WANT TO GO?
Presented by Broadway in Charleston
WHERE: Clay Center
WHEN: 8 p.m. Friday
TICKETS: $47.25 and $68.50
INFO: 304-561-3570 or www.theclaycenter.orgCHARLESTON, W.Va. -- Riding around on a bus from city to city, performing for only a night or two at one theater before moving on to the next, a touring actor never knows what to expect when he opens his dressing room.
Shows like "Mamma Mia!," which comes to the Clay Center Friday, often follow rowdier entertainment: rock concerts, for example, and trashing dressing rooms is almost a rite of passage for rock stars. Actor Christian Whelan has seen that kind of thing, but in Ottawa, he found something new: water.
"There was some sort of plumbing problem," he explained.
Pipes burst and water drenched his dressing station, ruining his makeup and some music the producers of "Mamma Mia!" had set aside for him.
Whelan is new to the tour and still adjusting to performing on the road again. About a month ago, he joined the "Mamma Mia!" cast as Sam Carmichael, one of a young bride's three potential fathers. (The bride, Sophie, wants to find her father to walk her down the aisle.)
Before he joined the musical, which is based around the music of ABBA, Whelan played King Triton in the first regional production of "Disney's The Little Mermaid" in Utah. He considers himself fortunate to be able to go from one job to the next.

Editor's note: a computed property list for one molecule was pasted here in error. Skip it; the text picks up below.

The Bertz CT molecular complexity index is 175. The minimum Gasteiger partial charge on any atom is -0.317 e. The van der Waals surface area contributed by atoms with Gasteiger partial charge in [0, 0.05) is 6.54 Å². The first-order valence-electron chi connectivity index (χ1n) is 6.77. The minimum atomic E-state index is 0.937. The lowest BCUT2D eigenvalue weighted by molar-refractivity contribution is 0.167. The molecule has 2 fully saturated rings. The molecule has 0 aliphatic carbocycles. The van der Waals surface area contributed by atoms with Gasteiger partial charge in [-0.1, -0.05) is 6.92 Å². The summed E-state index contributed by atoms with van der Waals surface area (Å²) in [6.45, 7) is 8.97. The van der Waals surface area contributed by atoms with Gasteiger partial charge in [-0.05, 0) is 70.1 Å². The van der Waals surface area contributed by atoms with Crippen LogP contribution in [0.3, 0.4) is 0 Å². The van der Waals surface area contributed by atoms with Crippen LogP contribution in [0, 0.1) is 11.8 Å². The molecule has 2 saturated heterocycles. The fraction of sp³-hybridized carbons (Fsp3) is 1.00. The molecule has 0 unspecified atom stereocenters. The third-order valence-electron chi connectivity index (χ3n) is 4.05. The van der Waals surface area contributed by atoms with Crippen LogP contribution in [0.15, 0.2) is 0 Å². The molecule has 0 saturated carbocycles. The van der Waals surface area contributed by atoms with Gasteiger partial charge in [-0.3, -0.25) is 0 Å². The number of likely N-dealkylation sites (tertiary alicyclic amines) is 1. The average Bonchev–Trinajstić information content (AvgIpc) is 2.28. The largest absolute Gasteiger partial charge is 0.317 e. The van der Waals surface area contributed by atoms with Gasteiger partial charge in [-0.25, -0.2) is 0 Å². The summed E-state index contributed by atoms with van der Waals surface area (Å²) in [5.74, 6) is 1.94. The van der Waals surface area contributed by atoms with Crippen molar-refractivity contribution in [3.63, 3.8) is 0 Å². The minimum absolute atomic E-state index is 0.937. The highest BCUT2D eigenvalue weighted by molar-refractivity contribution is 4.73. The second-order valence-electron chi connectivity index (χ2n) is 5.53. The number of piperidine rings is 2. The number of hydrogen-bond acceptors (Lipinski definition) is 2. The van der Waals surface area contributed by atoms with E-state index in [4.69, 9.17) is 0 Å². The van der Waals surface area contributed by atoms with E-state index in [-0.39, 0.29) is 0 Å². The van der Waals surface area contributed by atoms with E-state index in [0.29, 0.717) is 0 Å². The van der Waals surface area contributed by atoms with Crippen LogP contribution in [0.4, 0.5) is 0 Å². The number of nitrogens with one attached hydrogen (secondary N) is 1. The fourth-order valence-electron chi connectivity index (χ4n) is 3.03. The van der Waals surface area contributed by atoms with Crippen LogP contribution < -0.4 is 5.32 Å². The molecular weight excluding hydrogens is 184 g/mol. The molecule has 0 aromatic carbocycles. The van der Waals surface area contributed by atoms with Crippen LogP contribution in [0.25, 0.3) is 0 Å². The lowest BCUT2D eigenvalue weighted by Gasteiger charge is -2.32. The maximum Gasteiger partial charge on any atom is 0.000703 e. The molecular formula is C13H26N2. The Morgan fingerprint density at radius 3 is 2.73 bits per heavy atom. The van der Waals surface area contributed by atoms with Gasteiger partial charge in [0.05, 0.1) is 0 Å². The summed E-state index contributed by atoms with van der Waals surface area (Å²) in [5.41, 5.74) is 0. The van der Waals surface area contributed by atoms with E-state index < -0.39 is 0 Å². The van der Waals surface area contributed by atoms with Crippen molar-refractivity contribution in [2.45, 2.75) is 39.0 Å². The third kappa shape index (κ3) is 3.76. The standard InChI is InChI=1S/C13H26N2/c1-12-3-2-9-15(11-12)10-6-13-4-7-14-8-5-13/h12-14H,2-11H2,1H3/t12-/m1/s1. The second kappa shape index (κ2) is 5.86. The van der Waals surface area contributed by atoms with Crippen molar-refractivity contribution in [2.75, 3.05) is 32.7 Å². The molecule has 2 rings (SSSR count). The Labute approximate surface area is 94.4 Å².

He said, "I'm pretty proud of the fact that I haven't had to take a side job for 18 years."
Whelan has been in show business for a long time --26 years professionally, though he's been acting since he was a kid.
One of his first jobs was as in the original "Bad News Bears" movie, starring Walter Matthau. He was a baseball player on an opposing team.
In his teens, Whelan sang with The Young Americans, a California show choir that was the first show choir to mix choreography with singing. The group performed at theme parks across the country, toured the world and appeared on several television shows in the 1970s.
Whelan's big break, however, came in high school. The casting director for "General Hospital" watched him in a school production of "Jesus Christ Superstar," liked what he saw and cast him for the daytime drama.